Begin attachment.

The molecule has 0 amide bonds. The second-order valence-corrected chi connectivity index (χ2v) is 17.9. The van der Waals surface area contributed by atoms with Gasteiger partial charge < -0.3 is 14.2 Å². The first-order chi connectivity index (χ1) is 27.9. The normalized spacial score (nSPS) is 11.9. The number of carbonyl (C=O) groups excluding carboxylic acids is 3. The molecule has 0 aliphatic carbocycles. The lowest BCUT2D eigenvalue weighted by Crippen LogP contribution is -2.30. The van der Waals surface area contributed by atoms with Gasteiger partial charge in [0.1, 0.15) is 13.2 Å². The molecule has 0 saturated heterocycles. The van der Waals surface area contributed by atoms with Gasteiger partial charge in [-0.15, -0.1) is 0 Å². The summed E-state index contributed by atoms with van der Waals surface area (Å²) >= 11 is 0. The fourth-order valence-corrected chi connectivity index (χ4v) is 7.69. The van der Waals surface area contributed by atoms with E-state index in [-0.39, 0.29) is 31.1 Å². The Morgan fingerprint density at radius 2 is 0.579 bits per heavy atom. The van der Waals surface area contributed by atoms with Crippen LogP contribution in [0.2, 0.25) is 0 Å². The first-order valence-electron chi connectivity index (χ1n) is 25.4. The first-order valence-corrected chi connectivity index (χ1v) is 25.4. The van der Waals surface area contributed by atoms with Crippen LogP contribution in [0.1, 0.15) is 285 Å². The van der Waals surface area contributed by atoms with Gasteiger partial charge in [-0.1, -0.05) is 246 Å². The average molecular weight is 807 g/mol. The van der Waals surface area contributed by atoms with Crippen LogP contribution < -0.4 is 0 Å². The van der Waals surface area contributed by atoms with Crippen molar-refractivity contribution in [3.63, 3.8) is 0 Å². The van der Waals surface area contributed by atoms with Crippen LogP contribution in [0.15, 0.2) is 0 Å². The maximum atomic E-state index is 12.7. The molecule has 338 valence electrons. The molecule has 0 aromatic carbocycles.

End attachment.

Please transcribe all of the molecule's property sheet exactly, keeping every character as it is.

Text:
The molecule has 0 amide bonds. The second-order valence-corrected chi connectivity index (χ2v) is 17.9. The van der Waals surface area contributed by atoms with Gasteiger partial charge < -0.3 is 14.2 Å². The first-order chi connectivity index (χ1) is 27.9. The normalized spacial score (nSPS) is 11.9. The number of carbonyl (C=O) groups excluding carboxylic acids is 3. The molecule has 0 aliphatic carbocycles. The lowest BCUT2D eigenvalue weighted by Crippen LogP contribution is -2.30. The van der Waals surface area contributed by atoms with Gasteiger partial charge in [0.1, 0.15) is 13.2 Å². The molecule has 0 saturated heterocycles. The van der Waals surface area contributed by atoms with Gasteiger partial charge in [-0.15, -0.1) is 0 Å². The summed E-state index contributed by atoms with van der Waals surface area (Å²) >= 11 is 0. The fourth-order valence-corrected chi connectivity index (χ4v) is 7.69. The van der Waals surface area contributed by atoms with E-state index in [-0.39, 0.29) is 31.1 Å². The Morgan fingerprint density at radius 2 is 0.579 bits per heavy atom. The van der Waals surface area contributed by atoms with Crippen LogP contribution in [0.2, 0.25) is 0 Å². The first-order valence-electron chi connectivity index (χ1n) is 25.4. The first-order valence-corrected chi connectivity index (χ1v) is 25.4. The van der Waals surface area contributed by atoms with Crippen LogP contribution in [0.1, 0.15) is 285 Å². The van der Waals surface area contributed by atoms with Gasteiger partial charge in [-0.1, -0.05) is 246 Å². The average molecular weight is 807 g/mol. The van der Waals surface area contributed by atoms with Crippen LogP contribution < -0.4 is 0 Å². The van der Waals surface area contributed by atoms with Crippen molar-refractivity contribution in [3.63, 3.8) is 0 Å². The van der Waals surface area contributed by atoms with Crippen LogP contribution in [0.15, 0.2) is 0 Å². The maximum atomic E-state index is 12.7. The molecule has 338 valence electrons. The molecule has 0 aromatic carbocycles.